7. Signal Transmission and Neuronal Coding

In the preceding chapters, a theoretical description of neurons and neuronal populations has been developed. We are now ready to apply the theoretical framework to one of the fundamental problems of Neuroscience - the problem of neuronal coding and signal transmission. We will address the problem as three different questions, viz.,

- (i)
- How does a population of neurons react to a fast change in the
input? This question, which is particularly interesting in the context of
reaction time experiments, is the topic of Section 7.2.
- (ii)
- What is the response of an asynchronously firing population to an
arbitrary time-dependent input current? This question points to the signal
transfer properties as a function of stimulation frequency and noise. In
Section 7.3 we calculate the signal transfer
function for a large population as well as the signal-to-noise ratio in a
finite population of, say, a few hundred neurons.
- (iii)
- What is the `meaning' of a single spike? If a neuronal population receives one extra input spike, how does this affect the population activity? On the other hand, if a neuron emits a spike, what do we learn about the input? These questions, which are intimately related to the problem of neural coding, are discussed in Section 7.4.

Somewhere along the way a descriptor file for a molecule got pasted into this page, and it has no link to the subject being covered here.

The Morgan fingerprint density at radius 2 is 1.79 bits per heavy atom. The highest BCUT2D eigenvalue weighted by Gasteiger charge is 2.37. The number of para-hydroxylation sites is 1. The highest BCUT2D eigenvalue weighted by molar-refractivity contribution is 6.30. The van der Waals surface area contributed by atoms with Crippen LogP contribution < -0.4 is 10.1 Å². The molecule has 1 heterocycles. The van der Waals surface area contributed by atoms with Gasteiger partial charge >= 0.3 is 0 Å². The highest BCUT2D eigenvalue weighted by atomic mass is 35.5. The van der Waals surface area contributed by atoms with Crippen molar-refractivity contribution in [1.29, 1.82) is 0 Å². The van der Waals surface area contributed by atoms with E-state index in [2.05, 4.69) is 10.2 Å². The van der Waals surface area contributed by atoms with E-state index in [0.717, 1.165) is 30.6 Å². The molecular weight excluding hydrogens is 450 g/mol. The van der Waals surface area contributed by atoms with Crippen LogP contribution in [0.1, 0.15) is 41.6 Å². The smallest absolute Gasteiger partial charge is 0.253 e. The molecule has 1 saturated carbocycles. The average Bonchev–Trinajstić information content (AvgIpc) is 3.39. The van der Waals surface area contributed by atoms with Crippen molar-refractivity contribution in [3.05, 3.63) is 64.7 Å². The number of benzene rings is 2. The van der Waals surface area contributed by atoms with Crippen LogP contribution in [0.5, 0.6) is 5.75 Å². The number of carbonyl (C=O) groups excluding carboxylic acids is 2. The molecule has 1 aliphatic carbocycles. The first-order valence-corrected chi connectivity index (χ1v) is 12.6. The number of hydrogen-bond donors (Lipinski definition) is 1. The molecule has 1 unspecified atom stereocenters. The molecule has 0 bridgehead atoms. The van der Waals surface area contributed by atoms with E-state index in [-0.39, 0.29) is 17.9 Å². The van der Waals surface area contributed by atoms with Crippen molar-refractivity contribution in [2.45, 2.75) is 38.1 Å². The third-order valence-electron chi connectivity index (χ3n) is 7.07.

The population integral equation of Chapter 6.3 allows
us to discuss these questions from a unified point of view. We focus in this
chapter on a system of identical and independent neurons, i.e., a homogeneous
network without lateral coupling. In this case, the behavior of the
population as a whole is identical to the averaged behavior of a single
neuron. Thus the signal transfer function discussed in
Section 7.3 or the coding characteristics discussed
in Section 7.4 can also be interpreted as single-neuron
properties. Before we dive into the main arguments we derive in
Section 7.1 the *linearized* population equation that
will be used throughout this chapter.

- 7.1 Linearized Population Equation

- 7.2 Transients

- 7.3 Transfer Function

- 7.4 The Significance of a Single Spike

- 7.5 Summary

Cambridge University Press, 2002

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